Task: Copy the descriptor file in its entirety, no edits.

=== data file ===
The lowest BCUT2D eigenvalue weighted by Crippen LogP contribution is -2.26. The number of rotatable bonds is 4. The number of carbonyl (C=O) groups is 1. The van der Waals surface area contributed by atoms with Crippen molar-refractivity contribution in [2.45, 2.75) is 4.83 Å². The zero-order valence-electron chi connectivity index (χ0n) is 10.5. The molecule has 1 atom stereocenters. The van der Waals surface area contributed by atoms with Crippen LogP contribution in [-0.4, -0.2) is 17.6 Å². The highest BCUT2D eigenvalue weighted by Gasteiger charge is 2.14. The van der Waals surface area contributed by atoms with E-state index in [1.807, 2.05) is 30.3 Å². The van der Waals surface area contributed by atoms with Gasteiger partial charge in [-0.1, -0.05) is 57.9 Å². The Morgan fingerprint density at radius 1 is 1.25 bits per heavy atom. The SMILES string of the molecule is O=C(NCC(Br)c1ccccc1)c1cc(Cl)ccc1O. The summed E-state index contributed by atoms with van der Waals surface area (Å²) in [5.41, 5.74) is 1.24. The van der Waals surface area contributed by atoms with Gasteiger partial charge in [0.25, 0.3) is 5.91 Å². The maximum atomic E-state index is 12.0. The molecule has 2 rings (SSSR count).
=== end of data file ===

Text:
The lowest BCUT2D eigenvalue weighted by Crippen LogP contribution is -2.26. The number of rotatable bonds is 4. The number of carbonyl (C=O) groups is 1. The van der Waals surface area contributed by atoms with Crippen molar-refractivity contribution in [2.45, 2.75) is 4.83 Å². The zero-order valence-electron chi connectivity index (χ0n) is 10.5. The molecule has 1 atom stereocenters. The van der Waals surface area contributed by atoms with Crippen LogP contribution in [-0.4, -0.2) is 17.6 Å². The highest BCUT2D eigenvalue weighted by Gasteiger charge is 2.14. The van der Waals surface area contributed by atoms with E-state index in [1.807, 2.05) is 30.3 Å². The van der Waals surface area contributed by atoms with Gasteiger partial charge in [-0.1, -0.05) is 57.9 Å². The Morgan fingerprint density at radius 1 is 1.25 bits per heavy atom. The SMILES string of the molecule is O=C(NCC(Br)c1ccccc1)c1cc(Cl)ccc1O. The summed E-state index contributed by atoms with van der Waals surface area (Å²) in [5.41, 5.74) is 1.24. The van der Waals surface area contributed by atoms with Gasteiger partial charge in [0.25, 0.3) is 5.91 Å². The maximum atomic E-state index is 12.0. The molecule has 2 rings (SSSR count).